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Digital to Digital Conversion

- The conversion involves three techniques:line coding,block coding, andscrambling. Line coding is always needed; block coding and scrambling may or may not be needed.

Signal Levels (Elements) Vs Data Levels (Elements)

- Data element is defined as smallest entity to represent piece of information
- Where as signal element is the shortest unit of digital signal.
- Data element is actually what we need to end and signal element is what we can send

Data rate versus signal rate

- Data rate:

-Number of data elements sent in one second

-The unit is bits per second(bps)

- Signal Rate:

-Number of signals elements sent in one second.

-The unit is baud

- Increase the data rate while decreasing the signal rate.
- Increasing the data rate increase the speed of data transmission
- Decreasing the signal rate decrease the bandwidth requirement.

Data Rate vs. Signal Rate

- Increasing the data rate increases the speed of transmission where as increasing the signal rate increases the bandwidth requirement
- HOW???

Relationship of data rate and signal rate

- S= c* N * 1/r

Pulse Rate Vs Bit Rate

Example

A signal has two data levels with a pulse duration of 1 ms. We calculate the pulse rate and bit rate as follows:

Pulse Rate = 1/ 10-3= 1000 pulses/s

Bit Rate = Pulse Rate x log2 L = 1000 x log2 2 = 1000 bps

A signal is carrying data in which one data element is encoded as one signal element ( r = 1). If the bit rate is 100 kbps, what is the average value of the baud rate if c is between 0 and 1?

Solution

We assume that the average value of c is 1/2 . The baud rate is then

Important Characteristics of line coding

- No of signal levels
- Bit rate verses baud rate
- DC components
- Noise immunity
- Error detection
- Synchronization
- Cost of implementation

In a digital transmission, the receiver clock is 0.1 percent faster than the sender clock. How many extra bits per second does the receiver receive if the data rate is 1 Kbps? How many if the data rate is 1 Mbps?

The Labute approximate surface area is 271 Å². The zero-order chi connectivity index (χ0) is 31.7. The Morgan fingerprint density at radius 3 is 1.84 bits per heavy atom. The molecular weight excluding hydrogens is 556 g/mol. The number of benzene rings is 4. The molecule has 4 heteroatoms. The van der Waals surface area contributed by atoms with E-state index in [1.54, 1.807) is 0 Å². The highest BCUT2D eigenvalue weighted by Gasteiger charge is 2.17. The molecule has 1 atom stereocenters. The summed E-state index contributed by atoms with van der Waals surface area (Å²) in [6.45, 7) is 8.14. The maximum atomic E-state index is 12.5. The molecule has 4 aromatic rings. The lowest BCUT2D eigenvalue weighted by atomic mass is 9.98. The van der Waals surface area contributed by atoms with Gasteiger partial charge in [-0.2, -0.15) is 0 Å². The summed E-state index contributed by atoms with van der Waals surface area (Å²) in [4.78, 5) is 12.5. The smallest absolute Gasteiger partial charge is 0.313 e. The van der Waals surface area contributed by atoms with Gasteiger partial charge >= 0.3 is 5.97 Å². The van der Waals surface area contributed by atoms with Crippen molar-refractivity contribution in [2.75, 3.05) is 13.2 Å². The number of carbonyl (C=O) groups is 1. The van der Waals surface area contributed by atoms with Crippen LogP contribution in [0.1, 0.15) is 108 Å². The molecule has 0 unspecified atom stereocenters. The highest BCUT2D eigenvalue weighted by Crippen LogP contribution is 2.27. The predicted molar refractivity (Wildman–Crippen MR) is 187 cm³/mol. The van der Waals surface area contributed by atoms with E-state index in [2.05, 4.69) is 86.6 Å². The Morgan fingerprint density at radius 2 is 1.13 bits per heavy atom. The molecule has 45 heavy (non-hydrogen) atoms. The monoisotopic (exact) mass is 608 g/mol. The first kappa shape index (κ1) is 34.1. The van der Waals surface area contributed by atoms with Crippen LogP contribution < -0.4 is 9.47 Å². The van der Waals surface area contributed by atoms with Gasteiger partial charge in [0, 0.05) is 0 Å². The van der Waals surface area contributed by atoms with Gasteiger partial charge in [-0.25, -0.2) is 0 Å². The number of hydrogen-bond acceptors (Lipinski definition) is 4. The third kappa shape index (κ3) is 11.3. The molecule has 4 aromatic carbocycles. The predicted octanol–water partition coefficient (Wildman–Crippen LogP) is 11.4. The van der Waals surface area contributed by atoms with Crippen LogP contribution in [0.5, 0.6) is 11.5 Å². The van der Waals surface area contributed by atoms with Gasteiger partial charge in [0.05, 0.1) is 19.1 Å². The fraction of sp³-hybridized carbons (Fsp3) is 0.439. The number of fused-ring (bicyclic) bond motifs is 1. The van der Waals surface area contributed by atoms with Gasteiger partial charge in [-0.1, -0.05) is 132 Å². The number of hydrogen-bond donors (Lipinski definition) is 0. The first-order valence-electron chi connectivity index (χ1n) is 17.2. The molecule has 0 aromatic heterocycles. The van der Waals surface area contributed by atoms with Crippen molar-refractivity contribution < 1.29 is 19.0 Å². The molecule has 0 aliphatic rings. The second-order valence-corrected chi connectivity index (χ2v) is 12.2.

Solution

At 1 Kbps:

1000 bits sent 1001 bits received1 extra bps

At 1 Mbps:

1,000,000 bits sent 1,001,000 bits received1000 extra bps

In unipolar encoding, we use only one voltage level.

Characteristics of Unipolar Signal

- It uses only one polarity of voltage level
- Bit rate same as data rate
- Dc component present
- Lack of synchronization for long sequence of 0’s & 1’s.
- Simple but obsolete

In polar encoding, we use two voltage levels: positive & negative

In NRZ-L the level of the voltage determines the value of the bit.

In NRZ-I the inversion or the lack of inversion determines the value of the bit.

Both have average signal rate of N/2 baud.

Problems Associated with NRZ-L & NRZ-I

- Synchronization problem
- Dc component problem
- Sudden change of polarity in system (for case of NRZ-L)

In Manchester and differential Manchester encoding, the transition

at the middle of the bit is used for synchronization.

In bipolar encoding, we use three levels: positive, zero, and negative.

Bipolar schemes: AMI and pseudo ternary

- AMI: Alternate Mark Inversion
- It uses three voltage levels
- Unlike RZ 0 level is used to represent a 0
- Binary 1’s are represented by alternating positive and negative.

- Pseudoternary
- variation of AMI encoding in which 1 bit is encoded as zero voltage level and 0 bit is encoded as alternating positive and negative voltages

Assignment#1

- Draw the graphs for all encoding techniques learnt in this lecture, using each of following data stream.

a.11111111

b.00000000

c.00110011

d.01010101

- What is the Nyquist sampling rate for each of the following signals?

a. A low pass signal with bandwidth of 300 KHz?

b. A band pass signal with bandwidth of 300KHz if the lowest frequency is 100 KHz?

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